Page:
The title of Ezra Klein's latest Washington Post column announces that "Yesterday's tax revenues can't support tomorrow's America." The piece makes the case that tax revenues will have to increase from their historical average of about 18 percent of GDP in order to support higher health costs and an aging population.
But you could just as easily make the argument in reverse: An honest look at the history of America's federal revenues strongly suggests we can't afford the same level of health and retirement benefits into the future. To put it another way: Historical tax revenues can't support projected increases in entitlement spending.
The core of Klein's case is that the growing senior population and the rising cost of health care means that continuing to provide entitlement benefits roughly equivalent to today's will require greater revenue:
Projected deficits are driven by two factors: health-care costs and old people. The coming years will bring more of both. Today, the elderly make up 13 percent of the U.S. population. By 2050, they're expected to be 20 percent. There's no way that the tax receipts of the 1980s will support the demographics of the 2020s or 2030s. Anyone who says otherwise isn't taking the numbers seriously, or is planning cuts to Social Security and Medicare that dwarf anything that has been openly discussed in Washington.
Out on the basic outlook, Klein and I agree on quite a bit: What the nation is doing now with regards to tax revenues and entitlements is not sustainable in the long term. But Klein thinks that overall tax revenue levels will have to rise, because the alternative would be cutting Medicare and Social Security far more than any legislator is actually talking about.
Yet the same is more or less true when it comes to taxes: Continuing to provide entitlement benefits at today's levels will require far higher levels of taxation than most of today's elected officials are willing to admit.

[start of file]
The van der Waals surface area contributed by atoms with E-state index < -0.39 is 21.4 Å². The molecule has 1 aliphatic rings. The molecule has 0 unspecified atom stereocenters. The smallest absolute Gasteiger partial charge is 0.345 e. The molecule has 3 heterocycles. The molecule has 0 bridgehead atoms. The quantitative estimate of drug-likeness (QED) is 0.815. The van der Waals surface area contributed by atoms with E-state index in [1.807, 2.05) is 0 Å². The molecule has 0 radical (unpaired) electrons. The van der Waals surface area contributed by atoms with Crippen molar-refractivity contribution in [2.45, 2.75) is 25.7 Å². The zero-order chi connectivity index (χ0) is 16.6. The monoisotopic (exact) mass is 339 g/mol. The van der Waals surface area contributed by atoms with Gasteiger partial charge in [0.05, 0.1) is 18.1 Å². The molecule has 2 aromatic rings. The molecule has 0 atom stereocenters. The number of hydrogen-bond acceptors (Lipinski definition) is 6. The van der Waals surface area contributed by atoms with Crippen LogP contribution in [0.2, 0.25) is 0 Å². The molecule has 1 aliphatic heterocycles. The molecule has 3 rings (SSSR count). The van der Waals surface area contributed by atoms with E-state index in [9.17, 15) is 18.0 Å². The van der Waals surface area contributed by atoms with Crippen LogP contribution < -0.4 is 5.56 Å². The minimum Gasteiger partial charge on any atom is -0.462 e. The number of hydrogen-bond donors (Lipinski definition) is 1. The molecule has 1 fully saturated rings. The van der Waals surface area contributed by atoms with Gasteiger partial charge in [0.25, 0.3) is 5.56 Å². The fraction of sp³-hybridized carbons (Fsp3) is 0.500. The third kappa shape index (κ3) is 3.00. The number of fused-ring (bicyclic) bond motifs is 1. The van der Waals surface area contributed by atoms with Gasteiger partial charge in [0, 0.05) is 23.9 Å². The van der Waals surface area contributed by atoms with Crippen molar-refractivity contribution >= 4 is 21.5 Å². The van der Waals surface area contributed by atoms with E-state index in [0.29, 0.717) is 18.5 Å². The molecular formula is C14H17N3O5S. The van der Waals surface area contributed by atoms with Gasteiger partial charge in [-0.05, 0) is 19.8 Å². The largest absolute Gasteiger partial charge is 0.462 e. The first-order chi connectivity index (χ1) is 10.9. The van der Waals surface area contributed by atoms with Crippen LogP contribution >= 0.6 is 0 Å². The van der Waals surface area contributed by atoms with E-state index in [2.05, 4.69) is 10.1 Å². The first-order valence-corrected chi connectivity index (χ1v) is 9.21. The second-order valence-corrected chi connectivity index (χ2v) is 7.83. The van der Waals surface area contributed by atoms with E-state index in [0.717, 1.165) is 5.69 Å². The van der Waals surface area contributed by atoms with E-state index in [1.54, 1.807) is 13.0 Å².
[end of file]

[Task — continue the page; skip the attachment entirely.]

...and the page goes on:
This is what the Congressional Budget Office has been telling people for a long time. Leaving entitlement benefits at roughly their current levels would require raising federal revenues "significantly above their average share of GDP" since World War II. Yes, it's "possible to keep the policies for those large benefit programs unchanged," the budget office says, "but only by raising taxes substantially, relative to current policies, for a broad segment of the population."
Klein is right that politicians haven't been keen to discuss the kind of entitlement cuts that would be necessary to put the budget on a sustainable path. But neither has the political class embraced the kind of broad tax hikes—tax hikes that would have a noticeable effect on large swaths of the middle class—that would be necessary either.
Right now there's not much appetite for a major overhaul of the entitlement system. But there isn't a lot of support for a large tax hike on the middle class either.
The real problem here is that the public isn't getting the sort of honest appraisal it deserves. Republicans tend to focus on tweaks to the entitlement system that won't produce big savings. Democrats heavily emphasize tax hikes on the wealthy that won't come close to providing the sort of fiscal course correction the federal government needs. But neither side talks seriously about the fundamental budgetary challenges the country faces—or the kinds of policy solutions that addressing those challenges might require.
Yet what the CBO has made clear over and over again is that what we need are big changes, the kind that won't be easy: "Making policy changes that are large enough to shrink the debt relative to the size of the economy—or even to keep the debt from growing—will be a formidable task." Right now it's a task that neither party is up to. And that goes a long way toward explaining why we're our current impasse. We don't necessarily need higher taxes to resolve our budget woes. But we do need politicians willing to level with the public about the scope of the policy changes that will eventually need to be made.